Shelved: February 2018

Although I committed to reading books by and about Black people and their concerns for February, that wasn’t what I set out to do. It just kind of stacked up that way. It began with the last two books I read: Ahmir “Questlove” Thompson’s pseudo-memoir, Mo’ Meta Blues and Kwanza Osajyefo and Jamal Igle’s graphic novel, Black.

I received Mo’ Meta Blues and Thompson’s Something to Food About for my birthday. I wanted to read them, but sometimes–most times–it’s hard to make time for anything but M/M. The same week, my Kickstarter copy of Black arrived–or at least that’s when I got around to posting it on Instagram. And I wanted to read that, too. It seems like it should be easy enough to squeeze three books in, but it’s not. So, I did what I usually do when I encounter these types of dilemmas: I made it into a thing.

When it became a thing, I realized that three books a thing does not make, so I went searching. I checked out my wishlists, my to-read lists, other people’s to-read lists, must-read lists, and then I rifled through my memory to see if I could come up with anything good. I mostly failed. Most of my and other people’s lists was more of what I was already reading, I got nothing from Kindle Unlimited, and pretty much all of the books that I wanted from Overdrive wouldn’t be available until some time in March at the earliest. There was Hoopla, but with only four borrows per month, I’d quickly maxed that out.

Since it started with books I already owned, I don’t know why it took me until mid-February to see what else was on my shelf. Finally, when time, availability, and interest converged, I ended up with a list filled with music, sci-fi, poetry, and fantasy.

Of the 19 books on this list, 11 were already mine. Of those 11, Prince of Cats was the one I’ve had the longest. It’s about the minor characters from Romeo and Juliet with Tybalt front and center. Hip hop urban samurai is the best way I can describe it. It put me in the mood for Samurai Champloo. The story was engaging and even though I’m not the biggest fan of full-color comics, I really liked the coloring, different yet familiar. I wish I read it sooner.

The award for the saddest read goes to With Billie. A very sad, but very interesting look at Billie Holiday’s life through the memories of those who knew her. I got more interesting with a side of music when I listened to A Brief History of Seven Killings; it’s one of the two audiobooks (♫) on the list. It’s a historical novel about the people and events surrounding the attempts on Bob Marley’s life; it mashes fact, fiction, and supposition together to great effect. I’m glad I chose the audiobook because I don’t think I would have enjoyed it nearly as much if I read it myself. There were a few things I would have liked not to be left at a loose end, and the actual end seemed like it shouldn’t have been the end, but overall, I’m glad I had the opportunity to check it out.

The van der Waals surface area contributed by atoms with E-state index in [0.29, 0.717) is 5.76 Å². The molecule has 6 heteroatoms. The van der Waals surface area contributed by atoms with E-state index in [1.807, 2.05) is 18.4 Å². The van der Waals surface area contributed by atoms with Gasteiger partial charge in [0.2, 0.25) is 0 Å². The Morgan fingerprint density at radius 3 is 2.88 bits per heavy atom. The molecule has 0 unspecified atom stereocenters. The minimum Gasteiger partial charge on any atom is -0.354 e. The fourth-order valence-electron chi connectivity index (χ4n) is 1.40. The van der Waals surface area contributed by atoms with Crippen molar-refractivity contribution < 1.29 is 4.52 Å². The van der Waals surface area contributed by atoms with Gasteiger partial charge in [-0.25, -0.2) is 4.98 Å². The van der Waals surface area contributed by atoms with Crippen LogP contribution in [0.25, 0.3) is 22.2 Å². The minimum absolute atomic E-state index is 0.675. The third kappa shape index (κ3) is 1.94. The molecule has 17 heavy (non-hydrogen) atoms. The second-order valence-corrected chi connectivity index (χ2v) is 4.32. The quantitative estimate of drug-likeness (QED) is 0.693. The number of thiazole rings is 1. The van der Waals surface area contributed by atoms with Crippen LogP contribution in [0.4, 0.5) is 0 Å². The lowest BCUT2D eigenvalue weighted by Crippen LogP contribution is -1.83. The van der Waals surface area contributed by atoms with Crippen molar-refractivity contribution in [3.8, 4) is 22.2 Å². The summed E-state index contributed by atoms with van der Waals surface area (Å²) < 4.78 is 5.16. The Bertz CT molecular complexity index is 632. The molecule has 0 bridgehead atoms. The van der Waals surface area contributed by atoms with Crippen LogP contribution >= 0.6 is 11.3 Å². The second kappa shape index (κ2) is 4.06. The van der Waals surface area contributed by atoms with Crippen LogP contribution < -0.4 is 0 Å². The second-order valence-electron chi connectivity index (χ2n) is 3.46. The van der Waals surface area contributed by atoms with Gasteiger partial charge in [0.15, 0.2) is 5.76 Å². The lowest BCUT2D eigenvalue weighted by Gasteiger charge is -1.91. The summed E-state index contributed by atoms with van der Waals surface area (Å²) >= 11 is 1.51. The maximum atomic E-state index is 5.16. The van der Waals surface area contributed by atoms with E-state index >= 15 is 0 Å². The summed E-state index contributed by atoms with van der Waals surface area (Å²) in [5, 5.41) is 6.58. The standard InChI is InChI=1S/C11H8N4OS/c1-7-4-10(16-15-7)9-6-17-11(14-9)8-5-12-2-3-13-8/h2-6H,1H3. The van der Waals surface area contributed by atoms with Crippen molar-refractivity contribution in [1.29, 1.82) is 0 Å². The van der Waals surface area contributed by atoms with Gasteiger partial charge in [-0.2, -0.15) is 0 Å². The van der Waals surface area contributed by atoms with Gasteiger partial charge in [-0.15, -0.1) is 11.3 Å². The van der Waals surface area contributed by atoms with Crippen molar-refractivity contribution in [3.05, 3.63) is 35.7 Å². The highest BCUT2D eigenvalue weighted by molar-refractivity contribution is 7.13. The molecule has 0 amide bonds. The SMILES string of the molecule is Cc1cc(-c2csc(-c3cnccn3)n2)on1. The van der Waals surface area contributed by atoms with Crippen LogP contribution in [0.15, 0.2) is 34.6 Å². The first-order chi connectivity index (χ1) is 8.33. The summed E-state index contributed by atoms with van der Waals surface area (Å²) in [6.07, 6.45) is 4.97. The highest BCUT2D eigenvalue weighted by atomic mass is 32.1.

I guess music is king because I had the most fun with Mo’ Meta Blues. I even listened to music while I read, which is something I haven’t done since I first read volumes one and two of Evenfall. I don’t know if it was the music talk, the Philly talk, or all the talk about trying to find where you fit in that got me, but Questlove’s journey from weird kid to weird adult was a good time. I thought it was the first print book I’d read in a long time, but I realized that I’d picked up a manga here and there along the way.

And the rest? Well, save for the ones I dropped, I think I did pretty well for myself this month.


Without really noticing, I’ve come to accept that M/M, being dominated by White female authors, is greatly lacking in color. I think it would bother me more if I didn’t fill in the blanks with my own writing. Nevertheless, I am always aware of that lack and because of that, I wasn’t sure how a month of nothing but color was going to go. I don’t mean that as a negative, but any shift from the routine is going to provoke some measure of circumspection. To frame it for you: M/M and romance are one and the same to me. This decision to focus my reading elsewhere meant that not only would the perspectives I would be seeing the various worlds through be different, but the worlds and many of the things happening in them would be different as well. I wondered if I would find it hard to go through one book after another knowing they weren’t going to reach the kind of end I’d come to expect and look forward to.

Well, I managed to stay the course without much trouble. Okay, I slipped up twice–the first time I didn’t even realize until I finished reading it. Both were on AO3, neither were all that long, and one was my own writing, so I’m going let those slide. I won’t deny that I was chomping at the bit to get back to reading M/M. I missed it and the email updates about this and that new release weren’t helping. But it dawned on me that I missed it, not because I felt trapped by my commitment or that I specifically wanted to read about dudes falling in love, but rather because it is familiar. Like going to a restaurant, being sat at your usual table, but not being served by your usual server. It’s not that this other person can’t do what needs to be done, but you just find comfort in convention. So, coming to this realization… I don’t know why, but I was surprised.

February was an experience. One I’ll never plan on repeating. I’ve come out the other side of this with a desire to see what I can find in the way of colorful M/M, and not just leave it to chance. I  also plan to make a greater effort to read more than M/M. Although, I said the same last year and I don’t think that worked out all that well. But, since the end of every book is just another opportunity, we’ll see.

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